Dietary considerations are the biggest quagmire. Zdrakas constantly receives strict instructions from assistants to provide carb-free meals—only to have the boss show up, asking for a pizza. And one gluten-phobic singer-actor will reliably scarf down a burger, fries, and ranch dip—as long as his health-conscious wife isn’t there to see.
Luggage gets pushed to the limit
There’s no predicting what flyers will try to bring on board. The team once dropped a client in middle-of-nowhere Arizona, only to pick him up a week later with a 300-pound elk. Getting it on the plane required on-site butchery and creative packing—elk antlers are huge!
Then there are shopping addicts who use jets instead of FedEx, filling them with goods for their second and third homes. “A couple heading to their villa in Cabo completely filled the aircraft with TVs, blenders, irons, microwaves, and even coat hangers,” says pilot Andrew Adair. “High-tech TVs I get, but you can definitely buy hangers in Mexico.” Another pair tried to fly from Saint Tropez with more Louis Vuitton merch than could fit on the plane. “We had to tell them to pick their favorites and ship the rest,” says Dufay, the charter sales head.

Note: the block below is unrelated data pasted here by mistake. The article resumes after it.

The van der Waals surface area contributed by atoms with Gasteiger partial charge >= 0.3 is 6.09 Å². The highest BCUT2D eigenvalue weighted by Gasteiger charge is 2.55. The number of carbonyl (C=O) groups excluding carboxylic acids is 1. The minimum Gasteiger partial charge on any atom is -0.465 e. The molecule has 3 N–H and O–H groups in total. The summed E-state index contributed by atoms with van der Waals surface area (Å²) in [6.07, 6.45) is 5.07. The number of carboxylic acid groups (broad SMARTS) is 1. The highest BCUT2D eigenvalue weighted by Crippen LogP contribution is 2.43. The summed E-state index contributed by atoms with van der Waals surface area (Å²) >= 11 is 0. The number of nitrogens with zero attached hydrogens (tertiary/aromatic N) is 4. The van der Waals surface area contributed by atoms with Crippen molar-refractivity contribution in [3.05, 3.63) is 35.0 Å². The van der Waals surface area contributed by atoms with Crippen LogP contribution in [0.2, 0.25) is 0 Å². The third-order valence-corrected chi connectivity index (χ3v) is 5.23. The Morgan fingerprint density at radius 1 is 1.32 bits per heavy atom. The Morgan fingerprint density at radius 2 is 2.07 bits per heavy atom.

Food, not fuel, is the most wasteful aspect of private flying
If fuel consumption is private aviation’s most egregious offense, food waste is its most surreptitious one, as companies strive to accommodate every dietary whim. International safety rules expressly forbid the arrival of most food items upon landing in the U.S., which means that all the provisions stocked to anticipate picky clients’ sudden desires end up incinerated. Most meals come from caterer Air Culinaire Worldwide, whose lock on in-flight dining allows it to charge $18 for a single lemon.
Enter JetSuite’s favorite game: “Guess the bill.” Everyone makes a bet based on the departure airport and the day’s menu—say, two oatmeals, fresh orange juice, four muffins, and bloody mary mix, leaving from Los Angeles, a hub with easy procurement. My guess: $100. Correct answer: $360. Let’s try another: breakfast and lunch for nine flying across the Pacific. $3,000? Nope: $6,800. And expect to pay 10 times the rack rate for a bottle of Dom. Dufay has never seen a bill go higher than $10,000, but at his former job there were rumors of five-digit foodstuffs for a Middle Eastern royal family—and all they’d end up eating were the potato chips. The leftovers ended up in flames.
Cooking aboard a Legacy 650 is a feat unto itself. Caris taught me to sear steaks on the bottom of the galley oven (rather than in a pan) to compensate for its low-power safety settings. To avoid food odors in the passenger cabin, the ventilation dumps into the cockpit. “It would probably freak clients out to know that pilots often wear oxygen masks when I’m cooking,” she says with a laugh.